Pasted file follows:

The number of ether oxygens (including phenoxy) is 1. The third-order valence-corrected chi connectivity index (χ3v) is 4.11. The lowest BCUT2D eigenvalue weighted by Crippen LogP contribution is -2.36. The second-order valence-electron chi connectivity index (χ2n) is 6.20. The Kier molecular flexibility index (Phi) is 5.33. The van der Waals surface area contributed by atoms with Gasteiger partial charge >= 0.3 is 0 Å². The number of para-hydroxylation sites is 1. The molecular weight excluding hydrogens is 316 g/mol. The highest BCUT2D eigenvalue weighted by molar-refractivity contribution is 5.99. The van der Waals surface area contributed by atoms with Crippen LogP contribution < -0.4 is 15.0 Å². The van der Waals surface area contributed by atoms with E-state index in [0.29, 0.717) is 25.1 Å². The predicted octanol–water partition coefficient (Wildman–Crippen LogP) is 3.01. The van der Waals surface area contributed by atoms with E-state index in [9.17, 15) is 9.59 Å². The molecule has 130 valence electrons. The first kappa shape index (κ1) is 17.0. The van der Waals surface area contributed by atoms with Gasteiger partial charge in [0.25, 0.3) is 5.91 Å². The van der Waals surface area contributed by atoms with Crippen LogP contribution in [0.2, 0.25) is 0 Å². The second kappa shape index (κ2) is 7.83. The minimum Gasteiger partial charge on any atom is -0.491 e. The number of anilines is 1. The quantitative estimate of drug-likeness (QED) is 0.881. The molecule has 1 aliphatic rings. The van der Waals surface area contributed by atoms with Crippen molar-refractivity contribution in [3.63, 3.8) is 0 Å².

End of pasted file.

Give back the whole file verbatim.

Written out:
The number of ether oxygens (including phenoxy) is 1. The third-order valence-corrected chi connectivity index (χ3v) is 4.11. The lowest BCUT2D eigenvalue weighted by Crippen LogP contribution is -2.36. The second-order valence-electron chi connectivity index (χ2n) is 6.20. The Kier molecular flexibility index (Phi) is 5.33. The van der Waals surface area contributed by atoms with Gasteiger partial charge >= 0.3 is 0 Å². The number of para-hydroxylation sites is 1. The molecular weight excluding hydrogens is 316 g/mol. The highest BCUT2D eigenvalue weighted by molar-refractivity contribution is 5.99. The van der Waals surface area contributed by atoms with Crippen LogP contribution < -0.4 is 15.0 Å². The van der Waals surface area contributed by atoms with E-state index in [0.29, 0.717) is 25.1 Å². The predicted octanol–water partition coefficient (Wildman–Crippen LogP) is 3.01. The van der Waals surface area contributed by atoms with E-state index in [9.17, 15) is 9.59 Å². The molecule has 130 valence electrons. The first kappa shape index (κ1) is 17.0. The van der Waals surface area contributed by atoms with Gasteiger partial charge in [0.25, 0.3) is 5.91 Å². The van der Waals surface area contributed by atoms with Crippen LogP contribution in [0.2, 0.25) is 0 Å². The second kappa shape index (κ2) is 7.83. The minimum Gasteiger partial charge on any atom is -0.491 e. The number of anilines is 1. The quantitative estimate of drug-likeness (QED) is 0.881. The molecule has 1 aliphatic rings. The van der Waals surface area contributed by atoms with Crippen molar-refractivity contribution in [3.63, 3.8) is 0 Å².